The Zhe School (浙派) was a school of painters and was part of the Southern School, which thrived during the Ming dynasty. The school was led by Dai Jin, traditionally considered its founder. The "Zhe" of the name refers to Dai Jin's home province - Zhejiang. The school was not a school in the proper sense of the word in that the painters did not formulate a new distinctive style, preferring instead to further the style of the Southern Song, specializing in decorative and large paintings. Instead the school were identified by the formal, academic and conservative outlook, being a revival in the early Ming Dynasty of the Ma-Xia (Ma Yuan 馬遠, Xia Gui 夏珪), 'academic', style of painting landscapes of the Southern Song.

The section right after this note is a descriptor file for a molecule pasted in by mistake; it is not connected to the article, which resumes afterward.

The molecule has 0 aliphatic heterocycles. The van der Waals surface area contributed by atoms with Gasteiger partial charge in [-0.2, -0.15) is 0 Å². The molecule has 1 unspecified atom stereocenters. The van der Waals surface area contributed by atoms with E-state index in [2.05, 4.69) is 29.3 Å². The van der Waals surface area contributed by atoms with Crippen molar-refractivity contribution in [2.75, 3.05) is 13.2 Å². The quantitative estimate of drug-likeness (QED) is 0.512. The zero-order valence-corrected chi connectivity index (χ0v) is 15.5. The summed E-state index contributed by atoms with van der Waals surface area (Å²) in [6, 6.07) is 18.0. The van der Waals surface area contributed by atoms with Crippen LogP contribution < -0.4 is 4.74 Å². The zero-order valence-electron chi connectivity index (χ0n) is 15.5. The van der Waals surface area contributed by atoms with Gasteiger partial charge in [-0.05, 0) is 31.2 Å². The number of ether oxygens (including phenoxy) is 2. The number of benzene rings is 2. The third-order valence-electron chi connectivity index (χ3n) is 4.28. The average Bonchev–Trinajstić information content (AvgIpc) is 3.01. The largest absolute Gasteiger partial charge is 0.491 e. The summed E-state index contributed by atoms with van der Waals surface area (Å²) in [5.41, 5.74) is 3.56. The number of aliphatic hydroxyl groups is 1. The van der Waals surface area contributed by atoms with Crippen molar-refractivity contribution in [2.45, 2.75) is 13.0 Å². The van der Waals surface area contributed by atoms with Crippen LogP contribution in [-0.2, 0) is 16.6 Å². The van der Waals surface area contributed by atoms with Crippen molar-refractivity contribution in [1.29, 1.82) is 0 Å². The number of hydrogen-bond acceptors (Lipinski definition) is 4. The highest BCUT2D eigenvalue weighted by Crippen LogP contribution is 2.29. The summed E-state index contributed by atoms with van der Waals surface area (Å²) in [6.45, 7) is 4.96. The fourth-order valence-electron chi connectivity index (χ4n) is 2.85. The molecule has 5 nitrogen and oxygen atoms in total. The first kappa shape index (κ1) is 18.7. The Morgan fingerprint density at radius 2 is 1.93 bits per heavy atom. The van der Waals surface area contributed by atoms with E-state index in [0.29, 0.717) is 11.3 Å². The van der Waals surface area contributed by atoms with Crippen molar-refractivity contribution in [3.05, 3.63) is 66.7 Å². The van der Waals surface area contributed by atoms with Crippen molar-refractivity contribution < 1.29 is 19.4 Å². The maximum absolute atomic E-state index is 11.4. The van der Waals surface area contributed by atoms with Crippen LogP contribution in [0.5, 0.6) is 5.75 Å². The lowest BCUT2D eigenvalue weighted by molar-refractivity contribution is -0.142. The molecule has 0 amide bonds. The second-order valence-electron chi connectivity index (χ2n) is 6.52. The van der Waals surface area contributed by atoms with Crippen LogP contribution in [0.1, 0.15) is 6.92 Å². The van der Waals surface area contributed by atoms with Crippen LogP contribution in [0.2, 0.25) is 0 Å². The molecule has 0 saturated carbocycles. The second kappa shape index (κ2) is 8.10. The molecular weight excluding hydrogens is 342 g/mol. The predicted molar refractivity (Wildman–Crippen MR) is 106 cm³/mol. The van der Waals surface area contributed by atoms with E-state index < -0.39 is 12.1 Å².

Zhe school, Wade–Giles romanization Che, group of conservative, academic Chinese painters who worked primarily in the 15th century, during the Ming dynasty. These painters specialized in large and decorative paintings that perpetuated the styles and interests of the Southern Song (1127–1279) academy of painting and represent a contrast to the work of scholar-painters of the contemporary Wu school. The name derives from the first character of the name of the province in which the school flourished (Zhejiang) and in which the Southern Song capital, Hangzhou, had been located.